© 2023 Louisville Public Media

Public Files:
89.3 WFPL · 90.5 WUOL-FM · 91.9 WFPK

For assistance accessing our public files, please contact info@lpm.org or call 502-814-6500
89.3 WFPL News | 90.5 WUOL Classical 91.9 WFPK Music | KyCIR Investigations
Play Live Radio
Next Up:
Available On Air Stations

JCPS Committee Proposes Giving Former Drug Offenders Second Chance To Volunteer


The Jefferson County Board of Education will consider a new policy later this month to allow some ex-offenders with drug convictions a second chance to volunteer in schools.

In JCPS, hundreds of parents are rejected from volunteering because the district bans anyone with a felony or drug and alcohol conviction from volunteering in supervisory roles.But some argue that those with certain criminal records should be allowed the same opportunities as other parents if they've served their time.Some parents, however, are concerned with allowing those convicted of crimes access to students.The school board’s policy committee—which includes board members Carol Haddad, Linda Duncan and Chuck Haddaway—met this week to consider changes to the current policy that will soon be presented to the full board.The group decided to allow ex-offenders with drug convictions at least seven years old to apply for supervisory volunteer status. Those with alcohol, violence, and child related crimes would still be banned.The committee also decided to require new background checks every five years. JCPS used to check volunteer applicants on an annual basis, but the state stopped offering the service for free last year. Now, the district only checks individuals once. What rejected parents currently can do:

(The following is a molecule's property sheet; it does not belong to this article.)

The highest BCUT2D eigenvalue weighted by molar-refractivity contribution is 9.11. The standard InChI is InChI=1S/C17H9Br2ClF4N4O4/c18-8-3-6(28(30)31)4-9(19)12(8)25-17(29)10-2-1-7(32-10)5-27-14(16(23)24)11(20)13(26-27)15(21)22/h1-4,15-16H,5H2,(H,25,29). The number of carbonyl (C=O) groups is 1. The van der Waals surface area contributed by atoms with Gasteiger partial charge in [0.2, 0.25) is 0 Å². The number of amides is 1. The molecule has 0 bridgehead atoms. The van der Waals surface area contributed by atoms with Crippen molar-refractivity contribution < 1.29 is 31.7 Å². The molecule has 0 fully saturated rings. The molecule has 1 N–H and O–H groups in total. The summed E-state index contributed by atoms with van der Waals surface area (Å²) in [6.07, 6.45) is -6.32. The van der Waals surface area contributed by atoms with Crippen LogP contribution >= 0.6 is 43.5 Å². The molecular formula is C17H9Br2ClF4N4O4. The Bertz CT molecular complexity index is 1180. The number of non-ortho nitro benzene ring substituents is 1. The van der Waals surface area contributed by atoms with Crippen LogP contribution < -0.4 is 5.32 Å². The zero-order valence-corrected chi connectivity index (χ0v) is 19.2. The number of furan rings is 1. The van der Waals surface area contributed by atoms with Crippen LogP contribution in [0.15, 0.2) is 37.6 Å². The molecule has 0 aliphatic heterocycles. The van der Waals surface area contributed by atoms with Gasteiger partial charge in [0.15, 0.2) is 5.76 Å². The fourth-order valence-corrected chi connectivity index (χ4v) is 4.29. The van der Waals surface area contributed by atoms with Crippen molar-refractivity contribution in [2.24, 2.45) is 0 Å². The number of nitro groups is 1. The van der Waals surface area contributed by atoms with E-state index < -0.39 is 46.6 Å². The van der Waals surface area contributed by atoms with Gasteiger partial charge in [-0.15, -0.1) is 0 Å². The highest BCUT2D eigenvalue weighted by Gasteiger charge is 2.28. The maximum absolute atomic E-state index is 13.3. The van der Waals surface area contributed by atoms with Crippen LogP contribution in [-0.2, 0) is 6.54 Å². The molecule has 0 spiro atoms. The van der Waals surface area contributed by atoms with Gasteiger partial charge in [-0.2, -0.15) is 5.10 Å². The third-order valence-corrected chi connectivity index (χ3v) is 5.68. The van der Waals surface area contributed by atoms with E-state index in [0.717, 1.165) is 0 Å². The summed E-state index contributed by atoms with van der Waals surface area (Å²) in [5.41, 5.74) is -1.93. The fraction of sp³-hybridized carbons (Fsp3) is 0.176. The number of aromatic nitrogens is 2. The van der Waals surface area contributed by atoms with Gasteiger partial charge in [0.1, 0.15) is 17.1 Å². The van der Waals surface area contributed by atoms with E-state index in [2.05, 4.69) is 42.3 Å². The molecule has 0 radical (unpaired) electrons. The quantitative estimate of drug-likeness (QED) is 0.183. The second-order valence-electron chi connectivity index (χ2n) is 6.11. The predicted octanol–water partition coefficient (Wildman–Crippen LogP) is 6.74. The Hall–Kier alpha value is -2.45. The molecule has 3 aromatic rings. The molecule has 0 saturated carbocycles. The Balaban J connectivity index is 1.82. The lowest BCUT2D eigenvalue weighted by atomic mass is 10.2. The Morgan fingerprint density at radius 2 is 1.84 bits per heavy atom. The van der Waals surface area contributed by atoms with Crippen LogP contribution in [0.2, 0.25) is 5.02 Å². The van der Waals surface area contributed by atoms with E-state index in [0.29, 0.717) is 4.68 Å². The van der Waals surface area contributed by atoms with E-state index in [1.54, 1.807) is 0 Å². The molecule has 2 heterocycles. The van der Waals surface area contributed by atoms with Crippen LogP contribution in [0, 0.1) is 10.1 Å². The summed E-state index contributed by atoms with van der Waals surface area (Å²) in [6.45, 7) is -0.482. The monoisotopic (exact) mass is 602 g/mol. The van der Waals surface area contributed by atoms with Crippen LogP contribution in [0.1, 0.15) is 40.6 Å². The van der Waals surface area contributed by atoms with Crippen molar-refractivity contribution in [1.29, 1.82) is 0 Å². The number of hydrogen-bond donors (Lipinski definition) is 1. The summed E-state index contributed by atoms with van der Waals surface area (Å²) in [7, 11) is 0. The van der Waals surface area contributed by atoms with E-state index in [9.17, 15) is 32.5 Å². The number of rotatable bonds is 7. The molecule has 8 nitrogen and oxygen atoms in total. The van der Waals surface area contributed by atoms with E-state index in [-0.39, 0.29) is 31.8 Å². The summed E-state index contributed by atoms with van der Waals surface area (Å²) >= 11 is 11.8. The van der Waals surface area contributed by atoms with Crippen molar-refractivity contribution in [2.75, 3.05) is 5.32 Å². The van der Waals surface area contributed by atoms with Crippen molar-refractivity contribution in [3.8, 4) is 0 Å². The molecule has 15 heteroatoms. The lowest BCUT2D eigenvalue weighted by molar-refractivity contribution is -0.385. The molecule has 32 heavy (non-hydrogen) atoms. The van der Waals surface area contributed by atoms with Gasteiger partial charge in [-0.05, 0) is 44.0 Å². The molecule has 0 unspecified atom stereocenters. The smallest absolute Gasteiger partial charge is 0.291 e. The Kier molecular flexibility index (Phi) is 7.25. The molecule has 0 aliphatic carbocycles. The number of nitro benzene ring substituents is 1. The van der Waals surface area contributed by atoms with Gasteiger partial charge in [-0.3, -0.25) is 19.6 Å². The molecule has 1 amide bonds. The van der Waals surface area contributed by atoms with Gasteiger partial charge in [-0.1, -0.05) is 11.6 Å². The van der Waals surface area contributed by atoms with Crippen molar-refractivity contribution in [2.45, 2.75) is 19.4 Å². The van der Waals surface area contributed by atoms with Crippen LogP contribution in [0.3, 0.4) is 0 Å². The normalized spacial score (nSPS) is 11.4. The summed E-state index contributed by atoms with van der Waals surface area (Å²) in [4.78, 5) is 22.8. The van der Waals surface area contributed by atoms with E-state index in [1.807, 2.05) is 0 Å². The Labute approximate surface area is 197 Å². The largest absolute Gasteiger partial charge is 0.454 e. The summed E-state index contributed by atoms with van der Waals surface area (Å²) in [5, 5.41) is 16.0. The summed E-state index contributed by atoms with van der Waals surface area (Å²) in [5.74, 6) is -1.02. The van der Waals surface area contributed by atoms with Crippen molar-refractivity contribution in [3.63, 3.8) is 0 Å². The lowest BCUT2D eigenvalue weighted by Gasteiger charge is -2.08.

• Visit their student’s classroom and volunteer in class on an occasional basis as long as JCPS teacher or staff is present
  • Attend parent/teacher conferences and other school activities where parents are invited
  • Belong to the school PTA
  • Have lunch with their student
  • Attend a field trip with their student to a public venue at their own expense provided they do not utilize district transportation and are not responsible for chaperoning other students

(Image via Shutterstock)